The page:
Liberty Vocational: Will Supervillains Be on the Final?
by Naomi Novik
Illustrated by Yishan Li
From the New York Times bestselling author of the Temeraire novels comes the first graphic novel in a thrilling new saga about the next generation of high-flying costumed crusaders.
As universities go, Liberty Vocational is the private college of choice for budding superheroes learning to master their extraordinary powers for the good of humankind. But for sixteen-year-old Leah Taymore, just making her way through classes without incident is shaping up to be a superhuman task. Star struck by legendary ex-hero turned student advisor Calvin Washington, petrified by ultrastrict dean Dr. Santos, and tongue-tied over her supercool (and handsome) classmate Paul Lyman, timid Leah fears that even her ability to manipulate atoms won’t be enough to survive the rigors of L.V.—and become a full-fledged defender of all that is right. But the real test of her mettle is yet to come, in the form of infamous supervillain Bane, who has infiltrated Liberty with a sinister plan to bring down the best and brightest heroes of tomorrow before they even take flight.
Below is a seven-page excerpt from Will Supervillains Be On The Final?.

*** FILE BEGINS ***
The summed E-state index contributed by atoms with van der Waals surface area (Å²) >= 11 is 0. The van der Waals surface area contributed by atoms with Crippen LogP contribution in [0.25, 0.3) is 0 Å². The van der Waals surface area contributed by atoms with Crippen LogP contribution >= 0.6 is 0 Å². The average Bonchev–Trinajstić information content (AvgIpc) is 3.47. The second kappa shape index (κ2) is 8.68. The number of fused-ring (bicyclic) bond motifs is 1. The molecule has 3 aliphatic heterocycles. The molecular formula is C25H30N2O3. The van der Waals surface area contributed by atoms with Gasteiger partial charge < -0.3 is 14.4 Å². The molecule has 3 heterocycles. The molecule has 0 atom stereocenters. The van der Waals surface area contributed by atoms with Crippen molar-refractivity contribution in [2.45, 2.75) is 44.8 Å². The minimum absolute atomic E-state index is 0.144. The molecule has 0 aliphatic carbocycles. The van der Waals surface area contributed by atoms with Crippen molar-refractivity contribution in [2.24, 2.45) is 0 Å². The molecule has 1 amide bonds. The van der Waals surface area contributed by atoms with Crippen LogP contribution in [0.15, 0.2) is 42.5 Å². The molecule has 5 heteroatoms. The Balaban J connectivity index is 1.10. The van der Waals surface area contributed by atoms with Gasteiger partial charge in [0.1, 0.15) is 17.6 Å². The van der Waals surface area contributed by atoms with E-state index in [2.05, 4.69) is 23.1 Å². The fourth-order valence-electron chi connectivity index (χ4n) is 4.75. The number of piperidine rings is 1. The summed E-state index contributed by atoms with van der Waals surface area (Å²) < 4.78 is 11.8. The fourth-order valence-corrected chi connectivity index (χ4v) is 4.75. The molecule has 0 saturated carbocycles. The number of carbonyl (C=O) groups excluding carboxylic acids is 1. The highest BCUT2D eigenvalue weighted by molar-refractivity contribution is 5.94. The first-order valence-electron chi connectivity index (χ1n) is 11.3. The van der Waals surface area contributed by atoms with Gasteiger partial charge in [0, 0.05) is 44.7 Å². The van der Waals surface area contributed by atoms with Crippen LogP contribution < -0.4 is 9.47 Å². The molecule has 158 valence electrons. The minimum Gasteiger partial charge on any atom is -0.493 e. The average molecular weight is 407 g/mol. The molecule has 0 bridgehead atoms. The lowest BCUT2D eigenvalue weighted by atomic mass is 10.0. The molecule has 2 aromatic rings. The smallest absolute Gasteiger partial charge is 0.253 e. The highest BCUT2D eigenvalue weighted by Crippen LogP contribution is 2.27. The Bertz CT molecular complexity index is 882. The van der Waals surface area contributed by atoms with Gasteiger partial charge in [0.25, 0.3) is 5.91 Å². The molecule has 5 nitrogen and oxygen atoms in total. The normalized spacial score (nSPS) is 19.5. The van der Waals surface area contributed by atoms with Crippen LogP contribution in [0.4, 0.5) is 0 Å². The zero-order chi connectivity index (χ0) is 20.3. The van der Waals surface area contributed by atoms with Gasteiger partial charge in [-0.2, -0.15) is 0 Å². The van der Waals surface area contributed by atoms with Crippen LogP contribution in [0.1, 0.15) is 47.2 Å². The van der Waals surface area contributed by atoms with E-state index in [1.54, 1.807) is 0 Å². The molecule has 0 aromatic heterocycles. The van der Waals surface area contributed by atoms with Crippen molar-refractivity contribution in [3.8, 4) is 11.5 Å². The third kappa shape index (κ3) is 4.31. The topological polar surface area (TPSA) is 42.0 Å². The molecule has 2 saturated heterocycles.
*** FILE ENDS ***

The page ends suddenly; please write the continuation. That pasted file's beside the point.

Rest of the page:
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Enjoyed what you just read? Continue reading in a second excerpt posted on io9 HERE!
Comics Worth Reading — “I liked the emphasis on ethical choices in terms of educating young heroes. . . Many readers will identify with Leah’s mistakes and the times she feels like a goof.”
Publishers Weekly — “The first in a proposed Liberty Vocational series mixes a familiar concept—the superhero school, as seen in the film Sky High and the Web comic PS238—with manga-styled art and character types of those found in countless high school manga. Leah’s atom-manipulation powers are significant enough to get her sent away to a private college for kid heroes, where she’s confronted with ethical choices both in and out of the classroom. The cast will seem familiar if you’ve read any of the recent graphic novel book spinoffs of superhero comics. They’ve got that generic manga look and expected personalities: snooty older girl, mysterious boyfriend material, older crush, snarky roommate. Leah’s ability to do almost anything is too convenient, and exactly what she’s doing isn’t always clear to the reader, unless the text explains it. The big secret plot is set up for a future volume to resolve, which leaves the motives of some characters unclear. Novik is already a bestseller for her Temeraire novels, and some of that audience will hopefully follow her to a likable book with lots of hooks and entertainment, especially for girls. (Apr. 2011)”